Ideas to Action:

Independent research for global prosperity

Publications

 

Nurse and patient at a hospital in Preah Vihear City, Cambodia. Photo by Chhor Sokunthea / World Bank
May 8, 2020

Balancing the COVID-19 Response with Wider Health Needs: Key Decision-Making Considerations for Low- and Middle-Income Countries

As the pandemic accelerates, governments must also protect other essential health services. Already, there have been numerous reports of disrupted access to services ranging from labor and delivery and immunization to HIV and tuberculosis care to dialysis and cancer treatment—most notably in countries with strict lockdowns. Initial estimates paint a grim picture of the potential magnitude of negative impacts on health outcomes due to these disruptions.

Front cover of aid transitions note
December 10, 2019

Mind the Gaps: Takeaways from Emerging Research and Policy Implications for Aid Transition in Health and Development

As countries grow economically, governments face rapidly growing demands for quality, affordable, accessible, and equitable healthcare and other social services. At the same time, many middle-income countries face the prospect of transitioning away from donor aid, adding pressure to already-constrained public budgets to fill gaps as donor support ramps down. 

Stock photo of birth control pills
May 31, 2019

After 2020: What’s Next for Global Access to Family Planning

Next week, Women Deliver—the world’s largest conference on gender equality and the health, rights, and wellbeing of women and girls—will kick off. This note highlights three issues for the global FP movement post-2020. We review the underlying critical assumptions in FP2020’s initial design along with their strengths and weaknesses, and place future approaches squarely within the context of today’s evolving landscape—one that looks very different than the year 2012, when FP2020 was launched.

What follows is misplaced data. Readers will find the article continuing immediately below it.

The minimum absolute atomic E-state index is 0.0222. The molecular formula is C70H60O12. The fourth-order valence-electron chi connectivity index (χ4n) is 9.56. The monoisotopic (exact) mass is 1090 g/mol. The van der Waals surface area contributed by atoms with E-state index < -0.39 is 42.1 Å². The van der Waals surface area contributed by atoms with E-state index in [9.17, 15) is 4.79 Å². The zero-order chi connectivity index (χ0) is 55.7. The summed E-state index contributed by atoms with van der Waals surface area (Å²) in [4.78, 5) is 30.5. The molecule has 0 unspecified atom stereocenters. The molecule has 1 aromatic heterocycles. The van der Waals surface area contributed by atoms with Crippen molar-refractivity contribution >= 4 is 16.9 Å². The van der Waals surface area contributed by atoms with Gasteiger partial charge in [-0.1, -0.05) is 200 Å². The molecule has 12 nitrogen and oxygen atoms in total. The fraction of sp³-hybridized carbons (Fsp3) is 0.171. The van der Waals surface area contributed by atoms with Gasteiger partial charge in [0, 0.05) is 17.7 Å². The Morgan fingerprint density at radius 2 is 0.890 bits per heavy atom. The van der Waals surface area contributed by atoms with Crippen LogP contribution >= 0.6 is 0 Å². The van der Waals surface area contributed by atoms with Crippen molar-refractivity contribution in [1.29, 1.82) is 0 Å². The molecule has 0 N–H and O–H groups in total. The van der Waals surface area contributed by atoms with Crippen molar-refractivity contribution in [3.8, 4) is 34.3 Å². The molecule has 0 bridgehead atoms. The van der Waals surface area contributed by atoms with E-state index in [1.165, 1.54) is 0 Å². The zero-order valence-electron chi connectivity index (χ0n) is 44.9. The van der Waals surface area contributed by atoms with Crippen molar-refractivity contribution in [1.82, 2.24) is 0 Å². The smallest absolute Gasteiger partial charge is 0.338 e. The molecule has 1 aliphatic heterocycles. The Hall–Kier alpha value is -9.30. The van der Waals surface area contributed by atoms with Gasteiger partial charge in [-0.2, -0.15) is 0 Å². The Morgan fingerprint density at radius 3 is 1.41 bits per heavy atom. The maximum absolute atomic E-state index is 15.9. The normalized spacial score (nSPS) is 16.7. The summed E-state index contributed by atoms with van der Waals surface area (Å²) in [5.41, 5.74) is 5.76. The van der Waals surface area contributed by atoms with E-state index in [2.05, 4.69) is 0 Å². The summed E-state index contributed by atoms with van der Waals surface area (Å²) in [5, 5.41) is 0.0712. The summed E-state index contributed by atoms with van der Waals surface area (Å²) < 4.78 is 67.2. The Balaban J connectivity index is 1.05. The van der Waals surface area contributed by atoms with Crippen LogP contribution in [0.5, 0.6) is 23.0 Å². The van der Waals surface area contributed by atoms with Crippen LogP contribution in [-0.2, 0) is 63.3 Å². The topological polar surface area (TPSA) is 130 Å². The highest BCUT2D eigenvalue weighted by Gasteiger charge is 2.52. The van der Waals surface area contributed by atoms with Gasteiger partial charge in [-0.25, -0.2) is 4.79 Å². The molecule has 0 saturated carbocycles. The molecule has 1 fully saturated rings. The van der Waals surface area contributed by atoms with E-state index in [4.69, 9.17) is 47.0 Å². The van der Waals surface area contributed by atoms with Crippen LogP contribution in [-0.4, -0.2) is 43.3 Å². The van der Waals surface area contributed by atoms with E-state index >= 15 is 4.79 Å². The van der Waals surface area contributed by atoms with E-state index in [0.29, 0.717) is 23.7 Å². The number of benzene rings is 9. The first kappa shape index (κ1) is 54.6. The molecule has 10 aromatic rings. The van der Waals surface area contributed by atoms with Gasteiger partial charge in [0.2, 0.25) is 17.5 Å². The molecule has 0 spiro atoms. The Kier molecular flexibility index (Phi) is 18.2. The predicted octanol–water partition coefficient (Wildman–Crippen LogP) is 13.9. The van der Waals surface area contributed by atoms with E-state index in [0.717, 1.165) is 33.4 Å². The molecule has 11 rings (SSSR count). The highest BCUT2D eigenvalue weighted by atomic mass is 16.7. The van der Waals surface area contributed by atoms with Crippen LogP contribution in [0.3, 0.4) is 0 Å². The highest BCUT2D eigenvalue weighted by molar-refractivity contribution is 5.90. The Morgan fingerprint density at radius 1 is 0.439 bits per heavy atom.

May 4, 2018

The USG International Family Planning Landscape: Defining Approaches to Address Uncertainties in Funding and Programming

The international family planning community has made impressive gains in increasing global access to high-quality, voluntary family planning services. However, significant challenges remain with maintaining current support and meeting the growing need projected for family planning services and commodities across low- and middle-income countries (LMICs).

Stock photo of pills in a row
February 5, 2018

Healthcare Systems as Intelligent Payers: What Can the Global Health Community Learn from the English National Health Service?

Today, politicians are under growing pressure to squeeze more out of every dollar and guarantee greater access to better, more affordable healthcare for their citizens. In such a resource-constrained environment, wasting trillions of dollars on health every year is not viable. This note provides an overview of some of the approaches and policy options that the National Health Service in England has been using to maximise value for money.

A chart of Health Commodity Market Size in 50 Low and Middle Income Countries, 2015
December 13, 2017

An Initial Estimation of the Size of Health Commodity Markets in Low- and Middle-Income Countries

This post previews preliminary answers to one initial question: what can we say about the size and nature of health commodity markets in low- and middle-income countries? We share early insights; list the data sources we used, while also signalling others we hope to draw on going forward; and highlight our assumptions and caveats.

Stock photo of a stethoscope, a computer keyboard, and charts
November 8, 2017

Six Reasons Why the Global Fund Should Adopt Health Technology Assessment

With aid budgets shrinking and even low-income countries increasingly faced with cofinancing requirements, this is the right time for global health funders such as the Global Fund and their donors to formally introduce Health Technology Assessment (HTA), both at the central operations level and at the national or regional level in recipient countries. In this CGD Note, we explain why introducing HTA is a good idea. Specifically, we outline six benefits that the application of HTA could bring to the Global Fund, the countries it supports, and the broader global health community.